Lesson 4-1 The First lesson - "Getting familiar with the word and verb: "like" : "I like apples!" ...

Jul 01 2009 0 Comments by The ENB

Here we are again for a new chapter or lesson as it is so called in the noto. Lesson 4 and the header says it plain and simple, I like apples! right on the top left corner of page 24. It seems by now that almost every kid in Japan must know the meaning of 'like' and such terms as 'Do you like___?' 'I like___.' and 'I don't like___.' But do they really know? I've been teaching for so many years now, that I know by now a little review does help. But kids are kids and they don't always remember everything they hear 100%. Either way, it really depends on what kind of English program kids in Japan have gotten (or will get since the program will start nationally in 2011) before the Eigo Noto. Some as little as zero to a couple lessons a year. The most numbers of lessons I've done per grade per year prior to teaching with the Eigo Note was about 15 lessons a year and in most cases a little review goes a long way.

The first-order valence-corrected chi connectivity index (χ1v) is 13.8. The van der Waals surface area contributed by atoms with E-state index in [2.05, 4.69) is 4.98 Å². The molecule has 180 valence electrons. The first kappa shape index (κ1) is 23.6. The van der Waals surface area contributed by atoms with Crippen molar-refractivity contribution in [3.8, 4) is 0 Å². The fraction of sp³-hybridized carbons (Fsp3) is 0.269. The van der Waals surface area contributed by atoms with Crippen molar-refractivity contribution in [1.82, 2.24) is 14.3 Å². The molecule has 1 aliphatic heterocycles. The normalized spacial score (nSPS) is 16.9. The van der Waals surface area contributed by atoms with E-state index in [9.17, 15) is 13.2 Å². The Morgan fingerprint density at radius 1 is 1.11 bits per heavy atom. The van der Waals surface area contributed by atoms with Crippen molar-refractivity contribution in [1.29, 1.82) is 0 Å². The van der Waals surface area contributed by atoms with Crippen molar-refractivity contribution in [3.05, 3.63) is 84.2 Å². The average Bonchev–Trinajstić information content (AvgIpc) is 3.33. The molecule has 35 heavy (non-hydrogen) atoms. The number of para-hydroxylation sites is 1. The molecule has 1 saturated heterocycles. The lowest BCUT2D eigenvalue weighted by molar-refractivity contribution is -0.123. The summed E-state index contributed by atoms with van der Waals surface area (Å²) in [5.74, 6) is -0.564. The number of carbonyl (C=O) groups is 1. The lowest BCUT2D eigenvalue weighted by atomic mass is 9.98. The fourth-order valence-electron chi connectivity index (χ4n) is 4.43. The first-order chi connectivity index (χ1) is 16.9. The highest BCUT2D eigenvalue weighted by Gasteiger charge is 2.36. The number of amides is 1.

Eigo Note Book 1 Page 24 Lesson 4 I like apples.

After the greetings and intro into the new unit, just by telling the kids we are now into Lesson 4, we didn't go straight into the dialogue between the ALT and HRT with the picture cards. We opted to introduce the vocabulary first one by one.